Jabra Set To Be A Major Player In Top End Headphone Market
When Apple dropped their headphone jack in favour of Bluetooth connectivity, my inbox exploded with press releases relating to new wireless Bluetooth headphones, among them was one for Jabra a headphone brand I am tipping is going to do well at the top end of the headphone market.
GN Audio the Company that own the Jabra brand has an excellent reputation for delivering audio solutions for the hard of hearing as well as Corporations and B2B businesses who need highly sophisticated headphones for open plan offices and call centres.
That technology is now filtering down into sophisticated consumer headphones that can be purchased at the likes of JB Hi Fi or Harvey Norman.
The GN Group is made up of GN Hearing with the flagship hearing aid brand ReSound and GN Audio with the flagship brand Jabra, they also recently acquired the VXi and BlueParrott brands which I suspect will be launched in Australia next year.
While I was in Asia last week research group Frost & Sullivan announced Jabra as its ‘Asia Pacific Headset Vendor of the Year’.
Mark Leigh, president of Jabra Asia Pacific said “Jabra is the only headset company that makes medical hearing solutions, enterprise and consumer headsets all under one roof,” he says.
So why is this relevant.
Sports enthusiasts have been benefitting from wireless headphones for years and when it comes to pairing fitness and wireless music, Jabra’s wares are among the best because under the bonnet is years of research and a deep understanding of miniaturisation.
Jabra’s Sports Pulse Wireless wowed me with their ability to incorporate an in-ear heart rate monitor for enhanced fitness feedback. Now With the latest version of the Sport Pulse Wireless, the new buds get a “Special Edition” moniker.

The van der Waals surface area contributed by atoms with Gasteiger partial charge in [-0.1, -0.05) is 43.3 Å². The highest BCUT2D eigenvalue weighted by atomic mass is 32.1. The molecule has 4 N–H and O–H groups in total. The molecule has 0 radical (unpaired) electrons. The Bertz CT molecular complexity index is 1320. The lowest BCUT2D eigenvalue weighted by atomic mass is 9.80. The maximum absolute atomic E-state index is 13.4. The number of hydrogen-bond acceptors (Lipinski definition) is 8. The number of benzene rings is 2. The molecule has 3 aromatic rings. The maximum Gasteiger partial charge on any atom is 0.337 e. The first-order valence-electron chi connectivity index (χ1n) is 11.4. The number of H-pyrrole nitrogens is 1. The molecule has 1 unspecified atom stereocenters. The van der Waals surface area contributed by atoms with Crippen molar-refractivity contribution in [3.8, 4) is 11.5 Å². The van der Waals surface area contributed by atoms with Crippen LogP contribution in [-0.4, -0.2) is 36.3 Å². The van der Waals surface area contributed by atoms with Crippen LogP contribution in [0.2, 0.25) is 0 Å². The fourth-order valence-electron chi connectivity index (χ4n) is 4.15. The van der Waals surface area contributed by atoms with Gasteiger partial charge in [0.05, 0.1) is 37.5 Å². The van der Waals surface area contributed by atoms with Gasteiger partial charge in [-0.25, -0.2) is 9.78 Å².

Jabra added the ability to calculate VO2 Max level – referring to the maximum volume of oxygen an athlete can use. Jabra says this metric is calculated by sending the earbuds’ in-ear heart rate monitor data to the Sport Life app where it performs some calculations and presents the result to the user via built-in voice coach, but how accurate is the technology.
I put the original pair to the test when I was in hospital recently with a broken leg and each time medical staff took my pulse and heart rate the Jabra in ear headphones delivered the exact same result.
Another product set to be released by Jabra this month is the Jabra Elite Sport – a pair of smart wireless earbuds.
Like the Bragi Dash and Samsung Gear IconX, the Elite Sport won’t have a wire connecting the two earbuds. With its heart rate sensor, VO2 Max testing and in-ear coaching, Jabra’s offering seems to have a leg up on the competition.
With four microphones (two in each earbud), you’re able to easily switch between calls and music, and apparently the earbuds will analyse external sounds and automatically switch to the ear with the least background noise for calls. Like the Dash and Gear IconX, you can use both buds or a single one as well.
If a call comes in while you’re out running or exercising, voice controls and audio prompts let you manage calls without needing to touch your phone. The feature also applies when you’re listening to music or trying to hear the in-ear training tips. There’s also an audio pass-through that will allow you to tune-in to your surroundings at the touch of a button.